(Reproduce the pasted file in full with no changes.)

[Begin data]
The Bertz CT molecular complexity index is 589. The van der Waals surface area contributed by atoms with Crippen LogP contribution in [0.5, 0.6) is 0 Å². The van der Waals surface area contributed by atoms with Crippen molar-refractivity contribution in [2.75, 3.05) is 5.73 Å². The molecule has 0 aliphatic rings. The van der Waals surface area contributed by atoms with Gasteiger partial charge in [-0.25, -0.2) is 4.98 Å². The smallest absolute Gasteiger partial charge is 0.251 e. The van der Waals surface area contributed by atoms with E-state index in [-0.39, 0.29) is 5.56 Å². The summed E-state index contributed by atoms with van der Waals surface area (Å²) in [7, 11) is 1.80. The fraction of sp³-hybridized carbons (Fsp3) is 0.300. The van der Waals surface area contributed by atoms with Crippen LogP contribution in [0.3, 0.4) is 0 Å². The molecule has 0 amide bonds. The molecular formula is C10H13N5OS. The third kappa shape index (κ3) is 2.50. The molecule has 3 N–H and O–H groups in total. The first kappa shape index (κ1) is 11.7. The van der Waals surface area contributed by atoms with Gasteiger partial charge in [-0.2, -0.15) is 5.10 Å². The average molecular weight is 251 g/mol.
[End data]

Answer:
The Bertz CT molecular complexity index is 589. The van der Waals surface area contributed by atoms with Crippen LogP contribution in [0.5, 0.6) is 0 Å². The van der Waals surface area contributed by atoms with Crippen molar-refractivity contribution in [2.75, 3.05) is 5.73 Å². The molecule has 0 aliphatic rings. The van der Waals surface area contributed by atoms with Gasteiger partial charge in [-0.25, -0.2) is 4.98 Å². The smallest absolute Gasteiger partial charge is 0.251 e. The van der Waals surface area contributed by atoms with E-state index in [-0.39, 0.29) is 5.56 Å². The summed E-state index contributed by atoms with van der Waals surface area (Å²) in [7, 11) is 1.80. The fraction of sp³-hybridized carbons (Fsp3) is 0.300. The van der Waals surface area contributed by atoms with Crippen LogP contribution in [0.3, 0.4) is 0 Å². The molecule has 0 amide bonds. The molecular formula is C10H13N5OS. The third kappa shape index (κ3) is 2.50. The molecule has 3 N–H and O–H groups in total. The first kappa shape index (κ1) is 11.7. The van der Waals surface area contributed by atoms with Gasteiger partial charge in [-0.2, -0.15) is 5.10 Å². The average molecular weight is 251 g/mol.